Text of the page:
Larus cachinnans in the Netherlands

(last update: December 24, 2021)

Albert de Jong
Leon Kelder
Roland-Jan Buijs
Thijs Horst
Merijn Loeve
Mars Muusse


Cachinnans breeding in the Netherlands - project information

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please send in your observations of colour ringed birds to:

Initiation of this project

Over the last two decades, Caspian Gull showed increasing numbers of wintering and summering birds in the Netherlands, and finally had it's first breeding record in 2012. It was a 4CY male which raised at least one chick with a female Herring Gull at an inland dam construction near Amerongen, along river Rhine. The same pair was present in season 2013, but the nest failed.

In 2014, what seemed to be the first pure pair of Caspian Gull was observed at the manufactured sandy isle 'De Kreupel' in lake IJsselmeer. And again, in breeding seassons 2015-2017 there were single pairs breeding at different locations along rivers in the eastern part of the country, but as far as we know, all nests failed. Most of the breeding birds involved sub-adult males, which may have been one of the reasons for the low success rate.

Meanwhile, a few pair of Caspian Gulls started nesting in a colony of large gulls on breakwaters near Lelystad, at lake IJsselmeer. In 2016, at least three pairs were discovered among ca. 200 pairs of Lesser-Black Backed Gulls and over 40 pairs of Herring Gulls (Boele et al. in series 2014-2020).

Over the next couple of years, the colonies at De Kreupel & Lelystad increased and from 2019 on, we decided to monitor them more intensely. Leon Kelder has coordinated De Kreupel, Albert de Jong and Mars Muusse became coordinators for Lelystad; both colonies fall under Buijs Ringing Programme, and observers are kindly requested to send in observations to .

For Lelystad, visits to the breakwaters in 2019, and detailed observations of the breeding birds from a kayak revealed at least 12 nests of pure Caspian Gull couples and one nest of Caspian Gull x Herring Gull. In the same lake system, four pairs were seen on isle 'De Kreupel' in 2019, but actually numbers may have been much higher.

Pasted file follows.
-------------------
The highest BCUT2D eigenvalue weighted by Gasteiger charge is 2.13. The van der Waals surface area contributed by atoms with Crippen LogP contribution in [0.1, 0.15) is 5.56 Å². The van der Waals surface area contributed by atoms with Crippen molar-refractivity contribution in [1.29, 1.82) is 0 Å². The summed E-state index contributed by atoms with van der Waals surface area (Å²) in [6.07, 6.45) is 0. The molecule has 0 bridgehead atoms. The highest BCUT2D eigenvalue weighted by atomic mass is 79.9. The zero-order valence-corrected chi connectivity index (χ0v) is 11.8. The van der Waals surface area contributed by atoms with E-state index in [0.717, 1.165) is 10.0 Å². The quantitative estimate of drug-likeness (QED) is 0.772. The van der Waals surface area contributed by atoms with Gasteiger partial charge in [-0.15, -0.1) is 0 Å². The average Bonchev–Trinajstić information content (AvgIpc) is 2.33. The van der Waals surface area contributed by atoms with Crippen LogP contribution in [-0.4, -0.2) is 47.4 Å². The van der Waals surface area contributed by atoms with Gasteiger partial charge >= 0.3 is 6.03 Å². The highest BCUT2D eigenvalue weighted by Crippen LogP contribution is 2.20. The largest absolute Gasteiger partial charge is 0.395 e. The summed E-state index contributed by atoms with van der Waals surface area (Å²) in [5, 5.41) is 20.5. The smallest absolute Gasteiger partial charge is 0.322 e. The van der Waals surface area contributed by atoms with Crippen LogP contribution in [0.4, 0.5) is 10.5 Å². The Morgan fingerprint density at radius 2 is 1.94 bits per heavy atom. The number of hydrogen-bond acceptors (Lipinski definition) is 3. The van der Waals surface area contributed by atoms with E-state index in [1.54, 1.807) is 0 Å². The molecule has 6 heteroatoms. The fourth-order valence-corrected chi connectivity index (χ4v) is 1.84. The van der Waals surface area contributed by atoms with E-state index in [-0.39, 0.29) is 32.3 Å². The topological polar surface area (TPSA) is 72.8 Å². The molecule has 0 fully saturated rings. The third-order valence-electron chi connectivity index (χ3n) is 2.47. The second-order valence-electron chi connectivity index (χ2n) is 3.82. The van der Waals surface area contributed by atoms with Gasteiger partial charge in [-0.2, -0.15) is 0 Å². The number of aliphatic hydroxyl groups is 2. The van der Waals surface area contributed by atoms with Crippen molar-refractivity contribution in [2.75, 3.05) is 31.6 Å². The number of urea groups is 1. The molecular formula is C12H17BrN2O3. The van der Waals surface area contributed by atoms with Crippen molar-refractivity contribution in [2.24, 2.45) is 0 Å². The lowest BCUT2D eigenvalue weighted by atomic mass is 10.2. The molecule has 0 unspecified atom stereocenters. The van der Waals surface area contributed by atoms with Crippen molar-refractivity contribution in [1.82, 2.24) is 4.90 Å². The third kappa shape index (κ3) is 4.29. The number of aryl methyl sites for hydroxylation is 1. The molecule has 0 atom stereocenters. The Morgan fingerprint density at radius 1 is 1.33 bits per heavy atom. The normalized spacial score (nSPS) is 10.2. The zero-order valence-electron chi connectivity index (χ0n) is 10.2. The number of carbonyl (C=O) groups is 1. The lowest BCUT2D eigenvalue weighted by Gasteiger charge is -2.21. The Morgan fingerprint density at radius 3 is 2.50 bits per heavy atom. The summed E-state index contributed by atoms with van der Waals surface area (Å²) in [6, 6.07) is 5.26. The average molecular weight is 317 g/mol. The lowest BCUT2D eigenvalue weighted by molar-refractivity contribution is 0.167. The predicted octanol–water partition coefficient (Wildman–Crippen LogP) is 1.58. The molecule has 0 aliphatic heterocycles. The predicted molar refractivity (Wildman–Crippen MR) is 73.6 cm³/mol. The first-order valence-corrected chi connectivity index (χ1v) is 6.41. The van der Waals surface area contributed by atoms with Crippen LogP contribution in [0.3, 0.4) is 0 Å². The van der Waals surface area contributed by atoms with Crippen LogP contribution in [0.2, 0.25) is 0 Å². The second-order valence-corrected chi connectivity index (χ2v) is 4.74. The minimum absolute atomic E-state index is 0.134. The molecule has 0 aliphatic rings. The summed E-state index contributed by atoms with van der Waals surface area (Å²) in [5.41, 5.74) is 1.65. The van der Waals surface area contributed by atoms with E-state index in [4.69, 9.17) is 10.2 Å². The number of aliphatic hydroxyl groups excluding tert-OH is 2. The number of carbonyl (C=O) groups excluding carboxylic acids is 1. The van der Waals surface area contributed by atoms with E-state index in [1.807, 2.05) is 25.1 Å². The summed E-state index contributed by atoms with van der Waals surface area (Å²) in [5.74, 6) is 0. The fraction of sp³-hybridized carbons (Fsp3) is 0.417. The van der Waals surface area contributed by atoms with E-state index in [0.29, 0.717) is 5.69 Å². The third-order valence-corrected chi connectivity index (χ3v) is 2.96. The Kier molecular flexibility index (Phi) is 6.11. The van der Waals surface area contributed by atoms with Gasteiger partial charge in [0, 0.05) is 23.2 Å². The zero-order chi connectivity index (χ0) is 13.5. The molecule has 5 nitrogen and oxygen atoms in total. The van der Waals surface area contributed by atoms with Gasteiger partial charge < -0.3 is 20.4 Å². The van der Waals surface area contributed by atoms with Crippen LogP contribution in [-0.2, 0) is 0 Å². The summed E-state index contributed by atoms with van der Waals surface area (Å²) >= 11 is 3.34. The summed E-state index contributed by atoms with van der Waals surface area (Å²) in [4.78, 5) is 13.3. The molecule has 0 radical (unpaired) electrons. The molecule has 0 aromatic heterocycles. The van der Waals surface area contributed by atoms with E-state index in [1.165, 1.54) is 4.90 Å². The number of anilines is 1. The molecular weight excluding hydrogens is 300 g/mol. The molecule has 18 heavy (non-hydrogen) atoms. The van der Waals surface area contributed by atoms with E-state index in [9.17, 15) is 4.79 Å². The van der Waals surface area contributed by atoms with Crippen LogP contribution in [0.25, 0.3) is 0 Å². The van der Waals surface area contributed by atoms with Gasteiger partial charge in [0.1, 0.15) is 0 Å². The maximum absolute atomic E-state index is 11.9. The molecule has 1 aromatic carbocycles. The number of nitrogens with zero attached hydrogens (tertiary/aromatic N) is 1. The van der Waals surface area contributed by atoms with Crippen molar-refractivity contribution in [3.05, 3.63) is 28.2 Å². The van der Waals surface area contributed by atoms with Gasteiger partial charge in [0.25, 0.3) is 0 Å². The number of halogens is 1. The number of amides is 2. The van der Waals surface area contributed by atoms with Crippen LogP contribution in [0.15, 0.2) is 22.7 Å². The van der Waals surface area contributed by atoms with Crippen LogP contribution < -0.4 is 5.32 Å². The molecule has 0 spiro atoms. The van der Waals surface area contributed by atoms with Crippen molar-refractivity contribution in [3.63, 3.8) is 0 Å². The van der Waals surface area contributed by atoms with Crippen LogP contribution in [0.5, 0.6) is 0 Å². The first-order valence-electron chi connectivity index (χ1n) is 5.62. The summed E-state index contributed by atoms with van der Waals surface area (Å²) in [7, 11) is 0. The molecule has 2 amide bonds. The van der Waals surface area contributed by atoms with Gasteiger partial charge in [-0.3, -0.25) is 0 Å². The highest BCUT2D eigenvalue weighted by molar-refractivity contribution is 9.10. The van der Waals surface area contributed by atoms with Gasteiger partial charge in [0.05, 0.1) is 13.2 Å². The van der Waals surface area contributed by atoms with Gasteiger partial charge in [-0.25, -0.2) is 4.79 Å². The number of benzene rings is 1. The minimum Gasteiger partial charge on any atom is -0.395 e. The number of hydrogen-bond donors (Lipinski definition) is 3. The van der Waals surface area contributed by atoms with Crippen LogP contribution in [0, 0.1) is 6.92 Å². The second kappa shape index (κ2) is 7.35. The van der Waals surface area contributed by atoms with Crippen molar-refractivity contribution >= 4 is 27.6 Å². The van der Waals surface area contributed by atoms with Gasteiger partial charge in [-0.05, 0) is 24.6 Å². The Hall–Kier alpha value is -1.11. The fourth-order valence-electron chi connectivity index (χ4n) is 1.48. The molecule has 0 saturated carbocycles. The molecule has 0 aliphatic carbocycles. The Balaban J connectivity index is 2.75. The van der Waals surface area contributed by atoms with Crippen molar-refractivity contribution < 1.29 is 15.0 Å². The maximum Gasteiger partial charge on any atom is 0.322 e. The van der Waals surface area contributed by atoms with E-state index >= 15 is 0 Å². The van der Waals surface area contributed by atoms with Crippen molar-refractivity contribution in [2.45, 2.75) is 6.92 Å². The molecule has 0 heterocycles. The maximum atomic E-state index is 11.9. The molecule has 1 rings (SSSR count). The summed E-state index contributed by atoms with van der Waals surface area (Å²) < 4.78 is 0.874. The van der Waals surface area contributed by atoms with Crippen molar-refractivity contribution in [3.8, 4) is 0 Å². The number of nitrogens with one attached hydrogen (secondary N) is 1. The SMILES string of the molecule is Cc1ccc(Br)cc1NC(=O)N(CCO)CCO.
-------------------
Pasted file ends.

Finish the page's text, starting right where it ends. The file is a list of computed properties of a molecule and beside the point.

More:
Within the Netherlands, at least three other locations held several nesting Caspian Gulls, including a hybrid pair of a 4CY male Caspian Gull x adult female Lesser Black-Backed Gull, which produced three fledglings.

Obviously, Caspian Gulls have established a small but growing population in the Netherlands now. In breeding season 2020, lake IJsselmeer accounted for at least 42 nesting pairs, including some mixed pairs with Herring Gull, but in general most nest looked fine for pure Caspian x Caspian Gull parents.
Interestingly, some of the breeding birds involved had been ringed as chicks in Poland (Babice and Paczków) and in the eastern part of Germany (Gräbendorfer See), showing natal dispersal of 600-850 km.

To get a better understanding of the phenotypic characteristcs in the Dutch population, and to monitor the future choice of nest locations of Dutch hatched chicks, we started a ringing scheme in 2019. Already, these ringed birds showed up abroad, with foreign recoveries of juveniles in the UK (Norfolk) and the Atlantic coast of France, Spain and Portugal.